When a patient comes in who has been taking vitamin E every day I ask them why they take it: isn’t it to prevent cancer? Turns out for vitamin E and other antioxidant supplements it may be the opposite. For years many have associated antioxidants with cancer and heart disease prevention. In fact the word “antioxidant” does as well in marketing as “natural” and “organic”. The buzz started decades ago because a diet high in vegetables and fruits rich in antioxidants is associated with a lower risk of cancer and heart disease—but taking antioxidant supplements is not. Is it too much of a good thing?
What is an antioxidant? The antioxidant vitamins include vitamin A, vitamin C, and vitamin E. Many foods, especially vegetables and fruits, also have antioxidant properties. Antioxidants are believed to help the body dispose of toxic free radicals, thereby slowing oxidative damage.
The last several years of studies have shown a lack of evidence that antioxidant vitamins are beneficial in disease prevention. Let’s take a closer look.
Vitamin A consists of preformed vitamin A (retinol) and the carotenoids such as beta-carotene. In countries where dietary intake of vitamin A is adequate (most countries) you don’t need to take vitamin A or beta-carotene supplements given the lack of any benefit and the possibility of harm. Vitamin A does not help cancer risk and in fact, studies done on vitamin A supplements and lung cancer showed those taking vitamin A had an increased risk of lung cancer. Whoops. The Physicians Health Study found that 12 years of beta-carotene supplements (50 mg every other day) produced neither benefit nor harm with respect to the incidence of cancers. Another study showed an increase prostate cancer risk if you took beta-carotene. Don’t take it.
For heart disease it was the same thing, there is no benefit of vitamin A for prevention of heart disease and one trial suggested potential harm with regard to cardiovascular mortality.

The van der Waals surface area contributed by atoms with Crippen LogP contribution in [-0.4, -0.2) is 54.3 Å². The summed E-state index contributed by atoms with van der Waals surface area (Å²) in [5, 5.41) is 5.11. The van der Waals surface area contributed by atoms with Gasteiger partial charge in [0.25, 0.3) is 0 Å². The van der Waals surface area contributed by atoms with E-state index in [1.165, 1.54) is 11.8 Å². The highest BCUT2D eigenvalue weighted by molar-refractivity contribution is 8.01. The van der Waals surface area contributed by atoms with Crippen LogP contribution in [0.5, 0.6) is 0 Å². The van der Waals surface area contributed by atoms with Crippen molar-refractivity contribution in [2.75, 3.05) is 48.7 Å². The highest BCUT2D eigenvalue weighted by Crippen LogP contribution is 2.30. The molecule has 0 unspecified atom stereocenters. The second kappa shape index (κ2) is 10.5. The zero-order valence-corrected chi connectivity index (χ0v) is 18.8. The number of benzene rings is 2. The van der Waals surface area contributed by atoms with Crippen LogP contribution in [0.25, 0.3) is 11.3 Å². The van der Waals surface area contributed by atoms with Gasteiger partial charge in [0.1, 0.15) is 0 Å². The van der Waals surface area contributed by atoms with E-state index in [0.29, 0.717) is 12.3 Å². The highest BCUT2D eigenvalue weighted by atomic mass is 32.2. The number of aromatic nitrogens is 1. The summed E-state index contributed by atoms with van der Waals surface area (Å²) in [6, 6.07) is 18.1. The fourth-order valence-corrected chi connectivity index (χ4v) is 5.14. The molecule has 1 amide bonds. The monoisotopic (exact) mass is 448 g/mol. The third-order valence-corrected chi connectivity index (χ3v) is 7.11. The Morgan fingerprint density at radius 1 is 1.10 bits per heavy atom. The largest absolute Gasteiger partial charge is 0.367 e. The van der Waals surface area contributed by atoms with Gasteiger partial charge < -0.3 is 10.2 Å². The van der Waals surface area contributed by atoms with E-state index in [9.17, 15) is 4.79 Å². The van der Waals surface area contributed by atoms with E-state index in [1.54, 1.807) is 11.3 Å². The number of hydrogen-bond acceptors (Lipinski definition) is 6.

What about the eyes? Vitamin A doesn’t need to be taken for the eyes either as there is no benefit for prevention of cataracts or macular degeneration.
Vitamin C has been promoted as stimulating the immune system, strengthening connective tissues, and promoting wound healing. Vitamin C may have a minor role in preventing the common cold, specifically for persons involved in high-intensity physical activity in extreme cold climates (marathoners, etc). Current evidence does not support taking vitamin C supplements for disease prevention as it has never been shown to reduce your risk of cancer. Vitamin C also does not work to prevent cataracts or macular degeneration.
Despite numerous studies on Vitamin E, current evidence does not support taking Vitamin E for prevention or treatment of cancers, cardiovascular disease, dementia, or infection. Please know this: not only does Vitamin E not prevent cancer, some studies actually showed an increased risk of prostate and other cancers with Vitamin E. Vitamin E supplements also don’t protect against the development of Alzheimer disease.
What is one exception? The Age-Related Eye Disease Study (AREDS) supplement has antioxidants in it and is recommended only for folks with an early form of macular degeneration (dry macular degeneration) to help prevent the progression to visual loss. If recommended by your eye doctor you should probably listen.
Generic Avelox is now available as moxifloxacin 400 mg tablets! The FDA approved moxifloxacin on February 18, 2014. The first company to launch a generic was Teva Pharmaceuticals. Other generic manufacturers will be launching their products in March 2014.
Who and what is this medication for?
• Chronic bronchitis
• Community-acquired pneumonia
• Intra-abdominal infections
• Skin and skin structure infections
What kind of antibiotic is moxifloxacin?
Moxifloxacin is a fluoroquinolone (also known as a “quinolone”) antibiotic.
I have a sulfa allergy, can I take this medication?
Yes. Moxifloxacin is in an entirely different drug class that is NOT structurally similar to sulfa antibiotics.
I have a penicillin allergy, can I take this medication?
Yes. Moxifloxacin is also in an entirely different drug class that is NOT structurally similar to penicillin antibiotics.
- It is usually taken once-daily with or without food.
- You should take it at least 4 hours before or 8 hours after using products containing magnesium, aluminum, iron, or zinc—including antacids, sucralfate, multivitamins, and didanosine chewable/buffered tablets or pediatric powder for oral solution.
- Avoid excess sunlight/artificial light while taking moxifloxacin.
- Some possible side effects include diarrhea, or pain, swelling, or inflammation of a tendon, or weakness or inability to use your joints.